Skip to main content

Editorial: Detroit economy depends on boosting talent


After two years of pandemic-disrupted learning, it’s no surprise that Michigan’s education attainment benchmarks are less than rosy. A new report from the Detroit Regional Chamber sheds light on what this state must do to boost talent and compete for jobs. 

And it starts with K-12 schools. 

The chamber's third annual State of Education report looked at college enrollment and high school graduation rates, among other metrics, to gauge how Michigan compares with other states. 

Jobs in the Detroit region — especially those in the increasingly high-tech automotive sector — are booming, but that could be short-lived if there isn’t a large enough talent pool ready to step into those careers. 

Most automotive jobs now require some form of higher education attainment, and that’s where Detroit is struggling the most. 

More: Detroit Chamber's State of Education report 'not a really great picture'

More: Editorial: New test scores fail to show full COVID impact

COVID lockdowns already had complicated workforce shortages in Michigan, as many workers have been slow to come back into the labor force. Sandy Baruah, president of the Detroit Regional Chamber, says Michigan ranks 40th out of the 50 states for its labor force participation rate. 

Having fewer graduates will further complicate the picture.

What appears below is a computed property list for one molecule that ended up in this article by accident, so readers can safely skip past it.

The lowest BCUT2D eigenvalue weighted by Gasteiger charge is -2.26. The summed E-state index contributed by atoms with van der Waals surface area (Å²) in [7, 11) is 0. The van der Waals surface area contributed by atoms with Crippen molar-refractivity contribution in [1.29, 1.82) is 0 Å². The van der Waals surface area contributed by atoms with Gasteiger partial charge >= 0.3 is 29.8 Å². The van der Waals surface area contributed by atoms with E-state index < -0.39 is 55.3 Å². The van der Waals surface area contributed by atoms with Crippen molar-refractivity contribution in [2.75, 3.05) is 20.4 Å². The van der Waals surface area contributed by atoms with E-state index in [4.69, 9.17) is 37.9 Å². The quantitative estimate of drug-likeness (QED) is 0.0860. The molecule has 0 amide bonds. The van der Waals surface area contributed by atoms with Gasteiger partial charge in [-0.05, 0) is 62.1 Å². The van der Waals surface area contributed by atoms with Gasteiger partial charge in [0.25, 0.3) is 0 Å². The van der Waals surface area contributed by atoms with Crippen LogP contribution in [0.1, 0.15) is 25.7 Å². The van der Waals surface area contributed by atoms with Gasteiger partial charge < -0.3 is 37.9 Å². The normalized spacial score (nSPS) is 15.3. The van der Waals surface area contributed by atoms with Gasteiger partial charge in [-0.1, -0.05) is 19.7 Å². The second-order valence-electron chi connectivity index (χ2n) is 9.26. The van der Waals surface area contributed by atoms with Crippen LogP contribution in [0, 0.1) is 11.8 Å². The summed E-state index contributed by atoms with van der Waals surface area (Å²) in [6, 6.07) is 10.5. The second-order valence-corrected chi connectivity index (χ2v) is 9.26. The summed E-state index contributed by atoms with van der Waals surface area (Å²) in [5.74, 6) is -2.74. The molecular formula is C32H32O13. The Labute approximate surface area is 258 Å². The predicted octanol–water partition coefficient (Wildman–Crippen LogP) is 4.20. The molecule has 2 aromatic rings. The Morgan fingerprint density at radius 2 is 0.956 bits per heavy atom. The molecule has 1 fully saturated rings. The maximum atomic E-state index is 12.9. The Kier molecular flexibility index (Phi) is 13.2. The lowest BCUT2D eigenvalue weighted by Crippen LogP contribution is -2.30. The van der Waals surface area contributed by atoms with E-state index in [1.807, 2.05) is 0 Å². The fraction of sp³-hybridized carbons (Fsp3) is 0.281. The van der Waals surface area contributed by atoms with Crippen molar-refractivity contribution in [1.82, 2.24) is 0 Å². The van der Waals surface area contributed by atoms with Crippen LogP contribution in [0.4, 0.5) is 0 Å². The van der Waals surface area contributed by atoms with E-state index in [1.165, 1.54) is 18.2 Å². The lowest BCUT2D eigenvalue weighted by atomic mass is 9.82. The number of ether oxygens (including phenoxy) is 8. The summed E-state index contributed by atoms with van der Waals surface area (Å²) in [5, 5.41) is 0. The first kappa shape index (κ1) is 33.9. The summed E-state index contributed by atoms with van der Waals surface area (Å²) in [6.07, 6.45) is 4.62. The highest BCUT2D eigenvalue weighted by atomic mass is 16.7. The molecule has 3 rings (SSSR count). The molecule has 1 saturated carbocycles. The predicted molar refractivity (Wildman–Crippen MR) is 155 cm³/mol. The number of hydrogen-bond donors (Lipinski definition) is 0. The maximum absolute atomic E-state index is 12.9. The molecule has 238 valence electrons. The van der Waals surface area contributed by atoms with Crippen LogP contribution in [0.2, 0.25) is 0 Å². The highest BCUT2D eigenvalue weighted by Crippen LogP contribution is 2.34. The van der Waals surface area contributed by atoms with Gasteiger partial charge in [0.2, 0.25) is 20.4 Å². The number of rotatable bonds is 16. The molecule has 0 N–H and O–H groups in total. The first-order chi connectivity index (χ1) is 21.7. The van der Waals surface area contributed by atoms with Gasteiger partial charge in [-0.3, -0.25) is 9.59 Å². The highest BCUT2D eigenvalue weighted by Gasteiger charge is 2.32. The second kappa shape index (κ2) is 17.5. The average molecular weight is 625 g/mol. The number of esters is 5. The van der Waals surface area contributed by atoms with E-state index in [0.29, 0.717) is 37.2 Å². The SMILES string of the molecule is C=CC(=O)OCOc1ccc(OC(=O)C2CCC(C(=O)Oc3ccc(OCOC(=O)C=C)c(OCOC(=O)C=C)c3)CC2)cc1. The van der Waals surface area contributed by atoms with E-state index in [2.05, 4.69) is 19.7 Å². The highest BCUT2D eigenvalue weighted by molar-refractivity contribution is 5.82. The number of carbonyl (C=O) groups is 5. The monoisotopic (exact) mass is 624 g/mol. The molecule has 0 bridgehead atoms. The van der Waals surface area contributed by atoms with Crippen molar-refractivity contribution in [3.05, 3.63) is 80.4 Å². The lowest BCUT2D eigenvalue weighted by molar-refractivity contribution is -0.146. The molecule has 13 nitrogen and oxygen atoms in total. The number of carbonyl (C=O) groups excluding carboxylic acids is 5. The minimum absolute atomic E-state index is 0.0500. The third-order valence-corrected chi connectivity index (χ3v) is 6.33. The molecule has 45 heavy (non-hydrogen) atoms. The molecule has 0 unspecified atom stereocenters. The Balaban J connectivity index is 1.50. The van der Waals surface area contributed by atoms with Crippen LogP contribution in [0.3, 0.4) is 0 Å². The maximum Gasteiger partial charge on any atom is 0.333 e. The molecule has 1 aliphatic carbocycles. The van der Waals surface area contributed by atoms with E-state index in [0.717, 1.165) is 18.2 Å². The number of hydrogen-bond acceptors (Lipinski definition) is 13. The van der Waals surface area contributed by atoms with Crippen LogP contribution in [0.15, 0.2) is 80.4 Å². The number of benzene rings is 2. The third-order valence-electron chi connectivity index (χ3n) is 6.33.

The report found enrollment in college and training programs post-high school had continued the declines that began even before the pandemic. Some of that is due to falling K-12 enrollment, and some is tied to COVID.

“The long-term COVID-19 impact on education threatens an already leaky talent pipeline where large numbers of students do not enroll in postsecondary education while far too many of those that do fail to graduate or earn a credential after six years," the report states.

Only 8% of Detroit high school graduates were academically prepared for college, according to the report, and consequently about 75% of Detroit students who started college hadn’t earned a degree in six years — or were no longer enrolled at all. 

The Detroit Public Schools Community District kept students out of the classroom for most of the 2020-21 school year, and even as recently as January, schools were closed to in-person learning for the entire month

Way too many students didn’t log on from home, and the district battled 70% chronic absenteeism while classes were virtual. So the negative academic impacts are only starting to reveal themselves. 

Expect the graduation rate to get even worse in the coming years. In 2020, the rate for Detroit high school students had fallen to 72% from 75% in 2018, considerably less than the 85% average for the 11-county Detroit region. 

Other studies, including a thorough one by Michigan State University earlier this year, have shown students who were kept out of the classroom the longest during the pandemic, fared the worst. Black and economically-disadvantaged students fell the furthest behind. 

To boost college attainment and the robust workforce the Detroit region needs the emphasis must first be on ensuring students are getting a good education during their K-12 years. 

Michigan schools are now flush with $6 billion in federal COVID aid. All of that funding should be directed to helping students get caught up and ready for their futures. Our economy depends on it.